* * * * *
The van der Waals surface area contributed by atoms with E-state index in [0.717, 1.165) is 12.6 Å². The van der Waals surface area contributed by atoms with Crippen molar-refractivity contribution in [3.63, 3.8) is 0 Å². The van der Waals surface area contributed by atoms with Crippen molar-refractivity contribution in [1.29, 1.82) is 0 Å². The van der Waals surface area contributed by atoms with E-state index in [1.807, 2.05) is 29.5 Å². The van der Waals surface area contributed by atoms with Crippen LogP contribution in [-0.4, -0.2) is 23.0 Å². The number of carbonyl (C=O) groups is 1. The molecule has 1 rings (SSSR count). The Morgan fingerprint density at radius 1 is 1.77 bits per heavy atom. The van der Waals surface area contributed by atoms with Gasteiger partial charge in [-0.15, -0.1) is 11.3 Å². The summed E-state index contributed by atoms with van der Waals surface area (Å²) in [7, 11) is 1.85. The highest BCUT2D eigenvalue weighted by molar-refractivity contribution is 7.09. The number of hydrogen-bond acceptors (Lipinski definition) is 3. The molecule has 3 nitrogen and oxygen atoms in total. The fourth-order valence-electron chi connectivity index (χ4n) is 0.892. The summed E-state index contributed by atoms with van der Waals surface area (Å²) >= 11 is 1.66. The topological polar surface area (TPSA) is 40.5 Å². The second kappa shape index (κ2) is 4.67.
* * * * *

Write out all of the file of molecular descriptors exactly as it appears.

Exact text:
The van der Waals surface area contributed by atoms with E-state index in [0.717, 1.165) is 12.6 Å². The van der Waals surface area contributed by atoms with Crippen molar-refractivity contribution in [3.63, 3.8) is 0 Å². The van der Waals surface area contributed by atoms with Crippen molar-refractivity contribution in [1.29, 1.82) is 0 Å². The van der Waals surface area contributed by atoms with E-state index in [1.807, 2.05) is 29.5 Å². The van der Waals surface area contributed by atoms with Crippen LogP contribution in [-0.4, -0.2) is 23.0 Å². The number of carbonyl (C=O) groups is 1. The molecule has 1 rings (SSSR count). The Morgan fingerprint density at radius 1 is 1.77 bits per heavy atom. The van der Waals surface area contributed by atoms with Gasteiger partial charge in [-0.15, -0.1) is 11.3 Å². The summed E-state index contributed by atoms with van der Waals surface area (Å²) in [7, 11) is 1.85. The highest BCUT2D eigenvalue weighted by molar-refractivity contribution is 7.09. The number of hydrogen-bond acceptors (Lipinski definition) is 3. The molecule has 3 nitrogen and oxygen atoms in total. The fourth-order valence-electron chi connectivity index (χ4n) is 0.892. The summed E-state index contributed by atoms with van der Waals surface area (Å²) >= 11 is 1.66. The topological polar surface area (TPSA) is 40.5 Å². The second kappa shape index (κ2) is 4.67.